When it comes to our children, moms don’t need a reason to cry. We cry when our babies take their first step, perform in their first play, break a bone, learn to ride a bike, lose their championship and graduate from pre-school, elementary school, high school, college . . .
The highs, and in this case particularly the lows, of our children’s lives, move us, taking us out of our own skin and placing us in theirs. When painful episodes unfold around us – we feel engulfed in the emotion and the vicarious experience of the moment. And sometimes that moment is an excruciating painful one.
Tonight I cried because I felt my daughter’s anxiety and sadness. Separate and aside from that, my beautiful hyper and oppositional son couldn’t calm down and threw himself into yet another rage with very little provocation or any apparent logic.
So like many brave and wonderful women who have come before me, I now stand on the harrowing, uncertain and unnerving precipice of having to medicate my children.
I did not come to this place quickly or lightly. In fact, I have spent the majority of their lives seeking any alternative possible.
My exhaustive measures and endless trials included everything natural, homeopathic, nutritional and complimentary, but because of my children’s daily struggles I made the decision to try medication as a way of giving them (and me) hope.
Today I cried because I know, to be completely true to my inner wisdom, I have to accept that my babies, like all the beautiful children who are struggling on our planet, are suffering. We call them by a myriad of names such as Indigo’s, Crystal and Rainbow children. Some are autistic, some are on the spectrum, others are beyond the spectrum. Some are classified as ODD, ADHD, OHI and any number of other initials that mean everything or nothing at all.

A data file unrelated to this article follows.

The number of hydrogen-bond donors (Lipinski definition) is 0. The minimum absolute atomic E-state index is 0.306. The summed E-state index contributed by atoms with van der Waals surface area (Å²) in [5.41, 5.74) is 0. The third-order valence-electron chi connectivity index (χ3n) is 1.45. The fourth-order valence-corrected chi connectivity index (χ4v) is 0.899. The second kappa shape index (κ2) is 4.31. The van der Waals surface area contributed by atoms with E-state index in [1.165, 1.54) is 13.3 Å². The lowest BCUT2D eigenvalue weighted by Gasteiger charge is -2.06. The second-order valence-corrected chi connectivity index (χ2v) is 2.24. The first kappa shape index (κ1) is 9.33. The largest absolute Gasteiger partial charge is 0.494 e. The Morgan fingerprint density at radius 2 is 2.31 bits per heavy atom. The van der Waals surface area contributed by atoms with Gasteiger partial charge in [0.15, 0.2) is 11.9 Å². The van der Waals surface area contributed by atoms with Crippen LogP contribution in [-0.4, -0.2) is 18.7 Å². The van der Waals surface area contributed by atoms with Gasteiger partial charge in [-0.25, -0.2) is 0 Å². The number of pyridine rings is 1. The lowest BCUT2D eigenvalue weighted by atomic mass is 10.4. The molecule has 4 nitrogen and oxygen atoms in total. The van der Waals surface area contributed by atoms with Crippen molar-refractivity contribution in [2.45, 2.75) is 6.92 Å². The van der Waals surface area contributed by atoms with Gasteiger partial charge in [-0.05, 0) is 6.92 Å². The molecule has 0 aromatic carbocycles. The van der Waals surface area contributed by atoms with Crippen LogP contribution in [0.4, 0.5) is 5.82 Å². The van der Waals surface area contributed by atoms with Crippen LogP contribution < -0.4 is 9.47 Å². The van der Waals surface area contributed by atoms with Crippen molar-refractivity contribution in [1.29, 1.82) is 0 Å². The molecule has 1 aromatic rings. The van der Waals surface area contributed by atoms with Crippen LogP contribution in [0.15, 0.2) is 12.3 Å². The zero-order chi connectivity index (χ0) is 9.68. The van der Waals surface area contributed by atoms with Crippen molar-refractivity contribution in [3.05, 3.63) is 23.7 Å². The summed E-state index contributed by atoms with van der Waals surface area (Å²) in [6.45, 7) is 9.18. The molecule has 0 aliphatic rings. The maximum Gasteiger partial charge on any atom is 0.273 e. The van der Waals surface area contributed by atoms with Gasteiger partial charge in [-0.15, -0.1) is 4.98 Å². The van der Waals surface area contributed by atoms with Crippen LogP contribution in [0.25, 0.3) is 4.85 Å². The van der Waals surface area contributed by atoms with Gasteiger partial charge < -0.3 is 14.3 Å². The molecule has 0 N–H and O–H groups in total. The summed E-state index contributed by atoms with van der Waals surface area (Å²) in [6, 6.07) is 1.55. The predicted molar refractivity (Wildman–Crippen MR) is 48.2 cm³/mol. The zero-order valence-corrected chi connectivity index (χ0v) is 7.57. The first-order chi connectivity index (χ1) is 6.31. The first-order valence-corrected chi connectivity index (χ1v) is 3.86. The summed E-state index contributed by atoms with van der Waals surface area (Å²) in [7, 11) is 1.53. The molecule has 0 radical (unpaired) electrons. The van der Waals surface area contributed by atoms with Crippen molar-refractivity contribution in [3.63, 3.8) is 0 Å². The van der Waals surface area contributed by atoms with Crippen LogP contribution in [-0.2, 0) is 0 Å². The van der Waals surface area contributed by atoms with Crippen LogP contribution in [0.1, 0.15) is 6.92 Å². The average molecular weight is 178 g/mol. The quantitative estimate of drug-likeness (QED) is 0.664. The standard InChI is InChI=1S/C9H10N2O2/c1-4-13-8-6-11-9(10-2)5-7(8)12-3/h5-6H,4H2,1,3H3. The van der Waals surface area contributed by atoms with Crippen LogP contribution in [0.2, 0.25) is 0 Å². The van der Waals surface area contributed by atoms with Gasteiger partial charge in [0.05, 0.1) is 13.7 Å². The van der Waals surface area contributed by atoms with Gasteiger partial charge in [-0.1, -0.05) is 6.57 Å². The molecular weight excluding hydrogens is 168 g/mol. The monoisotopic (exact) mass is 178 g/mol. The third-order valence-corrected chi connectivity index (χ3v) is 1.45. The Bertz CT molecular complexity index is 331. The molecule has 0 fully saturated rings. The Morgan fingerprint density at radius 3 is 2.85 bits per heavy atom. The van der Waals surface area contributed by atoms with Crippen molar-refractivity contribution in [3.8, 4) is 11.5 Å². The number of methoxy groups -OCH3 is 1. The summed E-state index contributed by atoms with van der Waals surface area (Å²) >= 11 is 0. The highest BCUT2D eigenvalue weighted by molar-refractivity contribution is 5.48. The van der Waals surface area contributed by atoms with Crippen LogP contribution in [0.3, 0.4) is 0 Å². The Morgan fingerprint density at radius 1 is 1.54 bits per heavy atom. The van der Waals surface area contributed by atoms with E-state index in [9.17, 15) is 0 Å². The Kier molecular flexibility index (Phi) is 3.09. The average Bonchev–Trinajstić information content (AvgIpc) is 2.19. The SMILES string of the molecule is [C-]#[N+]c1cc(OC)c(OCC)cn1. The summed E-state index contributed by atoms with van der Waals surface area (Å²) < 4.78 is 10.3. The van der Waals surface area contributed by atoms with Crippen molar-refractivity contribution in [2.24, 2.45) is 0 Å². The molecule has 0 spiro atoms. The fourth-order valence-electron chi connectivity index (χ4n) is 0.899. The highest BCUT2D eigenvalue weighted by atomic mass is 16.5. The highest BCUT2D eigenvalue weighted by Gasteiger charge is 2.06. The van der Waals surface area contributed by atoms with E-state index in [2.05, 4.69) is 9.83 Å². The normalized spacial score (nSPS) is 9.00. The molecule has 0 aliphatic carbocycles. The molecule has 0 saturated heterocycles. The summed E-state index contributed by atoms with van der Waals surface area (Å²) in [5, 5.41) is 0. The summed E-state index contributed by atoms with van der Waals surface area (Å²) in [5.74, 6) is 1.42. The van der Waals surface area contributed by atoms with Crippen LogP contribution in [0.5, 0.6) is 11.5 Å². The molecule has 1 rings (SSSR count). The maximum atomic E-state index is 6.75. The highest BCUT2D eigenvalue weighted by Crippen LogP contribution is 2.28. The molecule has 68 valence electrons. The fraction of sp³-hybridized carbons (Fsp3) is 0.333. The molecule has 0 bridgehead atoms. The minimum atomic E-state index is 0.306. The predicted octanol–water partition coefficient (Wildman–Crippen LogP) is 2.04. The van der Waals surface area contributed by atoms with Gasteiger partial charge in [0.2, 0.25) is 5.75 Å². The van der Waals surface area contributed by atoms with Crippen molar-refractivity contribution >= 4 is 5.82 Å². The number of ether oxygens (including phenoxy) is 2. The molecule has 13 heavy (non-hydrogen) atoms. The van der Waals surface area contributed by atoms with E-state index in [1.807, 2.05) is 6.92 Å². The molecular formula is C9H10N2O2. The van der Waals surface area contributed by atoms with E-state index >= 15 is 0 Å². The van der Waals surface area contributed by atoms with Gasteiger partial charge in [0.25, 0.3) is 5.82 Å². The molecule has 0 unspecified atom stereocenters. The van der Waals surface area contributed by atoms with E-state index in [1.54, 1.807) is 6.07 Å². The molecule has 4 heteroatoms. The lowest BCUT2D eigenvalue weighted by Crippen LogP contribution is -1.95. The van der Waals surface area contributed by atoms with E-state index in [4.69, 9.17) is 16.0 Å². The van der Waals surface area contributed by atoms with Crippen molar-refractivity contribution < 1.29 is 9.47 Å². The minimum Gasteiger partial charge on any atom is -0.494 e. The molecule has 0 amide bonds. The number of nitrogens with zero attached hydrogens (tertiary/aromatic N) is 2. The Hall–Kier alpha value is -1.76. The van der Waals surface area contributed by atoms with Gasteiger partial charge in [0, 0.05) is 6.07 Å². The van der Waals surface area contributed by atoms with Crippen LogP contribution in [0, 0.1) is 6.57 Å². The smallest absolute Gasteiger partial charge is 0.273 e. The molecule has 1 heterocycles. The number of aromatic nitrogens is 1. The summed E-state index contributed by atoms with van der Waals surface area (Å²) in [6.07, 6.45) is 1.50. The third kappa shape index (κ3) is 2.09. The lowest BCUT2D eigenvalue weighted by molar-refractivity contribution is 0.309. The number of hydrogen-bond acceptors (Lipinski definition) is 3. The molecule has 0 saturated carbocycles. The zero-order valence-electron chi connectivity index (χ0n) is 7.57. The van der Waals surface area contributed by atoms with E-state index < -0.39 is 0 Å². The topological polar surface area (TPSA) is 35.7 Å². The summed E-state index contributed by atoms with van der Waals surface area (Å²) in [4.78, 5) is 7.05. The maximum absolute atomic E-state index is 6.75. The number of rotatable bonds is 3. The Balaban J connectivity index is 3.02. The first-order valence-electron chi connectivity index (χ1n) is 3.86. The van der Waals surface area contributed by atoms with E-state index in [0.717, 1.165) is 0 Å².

But for us, as mothers, they are not labels and check boxes. They are simply our children and we call them by name as we try to soothe their tempers, connect to their emotions and lessen their fears and anxieties.
For these children, medication may be a necessary step as part of their soul’s journey. And accepting this unwelcome fact is a huge part of my own soul’s growth.
Today I cried because it’s been years that I’ve avoided the Western medical approach to my kids’ special needs and now I’m not sure if what has prevented me from being open to this modality was a passionate connection to what I believe is best for them or that my own story had clouded me from seeing medication as a potential blessing. Part of my mentality has to do with my own family of origin history with medication and depression, but more on that at another time. Truth be told I have tried medication for my son before and when it failed (three times) I was quick to smugly offer to the ex-husband, doctor, special ed committee: “See? I told you he is special/different/Indigo and that medication isn’t the answer.”
A mother cries for so many reasons and today, I am a mother who joins thousands, perhaps millions of mothers who cry because they just need to release their sadness and self-imposed feelings of shame. This isn’t just one of the hardest decisions a mother can ever make for her child, it’s excruciating.
Thankfully, I know I am not alone in this journey. And just knowing that helps, even if just a little, while I sit here and cry.